7pm: The wind has continued to be strong. We averaged over 8 knots in the last 2 hours. Our apparent wind was 20-25 at about 120 degrees relative to our course. I played around with heading up a little and the boat speed picked up by a knot or so. If we really wanted to push it in these conditions I'm sure we could do a 200 NM day. But then, I much more concerned about safety and comfort. 1400 miles from our destination is not the place to "push it" unnecessarily. Like last night we have dropped the main completely now and are sailing with just the jib. We are still doing about 6.5 knots, and the autopilot handles this setup much better. Hand steering like I was for the last two hours was fun, but none of us wants to work that hard for the four hours of each of our night shifts. Other than making very good time it has been a pretty routine day with lots of reading. We had vegetable curry for lunch and dinner. It would have been fish curry except we didn't catch any fish. We did have one hit, but I think it was too big for us to handle. We were cruising along at 7-8 knots when the hand line went tight and within a second the lure came flying out of the water and landed just beside the back of the boat. When we check the lure the large hook was seriously bent. Usually when fish hits and we are going pretty fast, it is jerked out of the water and dragged along the surface. At that point it is pretty helpless. I guess that this fish was a little big to jerk up and out of the water. One other cool thing happened today. I was looking at a big wave when a dolphin shot out of the face of it. The dolphin flew though the air and crashed into the water. And that was it. I never saw it again. -DWH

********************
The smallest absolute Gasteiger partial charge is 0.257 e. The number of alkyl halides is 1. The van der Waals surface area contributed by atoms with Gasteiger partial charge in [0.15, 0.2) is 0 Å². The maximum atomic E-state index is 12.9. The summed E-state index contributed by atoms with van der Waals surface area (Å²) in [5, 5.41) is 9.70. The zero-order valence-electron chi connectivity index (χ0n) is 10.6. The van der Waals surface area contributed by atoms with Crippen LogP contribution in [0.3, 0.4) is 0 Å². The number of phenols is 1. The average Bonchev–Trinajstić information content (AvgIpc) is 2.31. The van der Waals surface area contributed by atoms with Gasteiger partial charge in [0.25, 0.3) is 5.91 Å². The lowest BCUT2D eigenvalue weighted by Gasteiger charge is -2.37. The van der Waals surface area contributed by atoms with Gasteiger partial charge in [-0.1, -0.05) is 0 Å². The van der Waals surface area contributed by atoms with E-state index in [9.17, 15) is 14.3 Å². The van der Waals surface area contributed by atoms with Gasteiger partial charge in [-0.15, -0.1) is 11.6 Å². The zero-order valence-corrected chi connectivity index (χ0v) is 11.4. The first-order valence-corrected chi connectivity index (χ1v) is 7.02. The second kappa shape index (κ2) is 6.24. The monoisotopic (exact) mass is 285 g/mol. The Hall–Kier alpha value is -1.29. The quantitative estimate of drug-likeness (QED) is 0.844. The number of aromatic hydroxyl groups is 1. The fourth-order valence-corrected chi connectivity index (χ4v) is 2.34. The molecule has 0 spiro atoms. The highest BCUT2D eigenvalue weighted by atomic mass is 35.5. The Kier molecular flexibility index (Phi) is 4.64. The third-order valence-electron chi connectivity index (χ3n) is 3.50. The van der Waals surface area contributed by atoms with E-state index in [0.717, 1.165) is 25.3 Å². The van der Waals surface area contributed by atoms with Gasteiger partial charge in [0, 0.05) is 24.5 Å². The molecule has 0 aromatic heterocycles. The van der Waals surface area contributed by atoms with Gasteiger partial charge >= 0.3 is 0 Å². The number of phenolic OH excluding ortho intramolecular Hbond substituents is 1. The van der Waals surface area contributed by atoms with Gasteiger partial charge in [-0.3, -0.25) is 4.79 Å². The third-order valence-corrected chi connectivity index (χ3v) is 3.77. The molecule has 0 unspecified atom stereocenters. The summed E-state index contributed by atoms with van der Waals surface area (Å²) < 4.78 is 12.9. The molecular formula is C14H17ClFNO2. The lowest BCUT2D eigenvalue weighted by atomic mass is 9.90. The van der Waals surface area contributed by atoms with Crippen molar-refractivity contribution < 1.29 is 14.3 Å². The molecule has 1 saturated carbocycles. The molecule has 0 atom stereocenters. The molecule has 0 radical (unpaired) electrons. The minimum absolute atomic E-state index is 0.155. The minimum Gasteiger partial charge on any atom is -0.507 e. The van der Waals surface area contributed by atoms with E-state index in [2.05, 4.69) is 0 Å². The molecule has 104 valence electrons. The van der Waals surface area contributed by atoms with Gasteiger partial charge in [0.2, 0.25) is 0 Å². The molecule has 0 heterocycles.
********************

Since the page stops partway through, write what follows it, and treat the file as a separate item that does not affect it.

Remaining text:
Tuesday November 6th, 2001

Last night we discovered that the lug at the head of the main had failed. Since we were cruising along nice and mellow with just the jib at sunrise, I took the opportunity to fix it. By the time I got done I was a little tired and cranky, so I went to bed. At around 9am Stacy and JO raised the spinnaker.

I saw both sides to the main rainbow and a double on the south end. Very beautiful. The sky was clear by the time we raised the spinnaker. -SLC

Noon: our position is 16 31.2 S 79 09.13 E. Last 24 hours we made 158 NM -SLC

Stacy hits a new speed record 13.99! Wow! - JO

8.96 knots/hour average for the last 3 hours. We're moving! -SLC

It has been an exciting day of sailing. We had an 8 hour run with the spinnaker that included a new record for top speed (14.48 by JO) and a total of just under 70 NM covered. At 5pm a line of dark clouds was approaching from the SE, so we dropped the chute and continued on with the main and jib. At sunset we decided to drop the main and go with just the jib for the night. We are still doing around 6 knots, the autopilot is not working as hard, and the motion is better for sleeping. Mimpi Lala. -DWH

Wednesday November 7th, 2001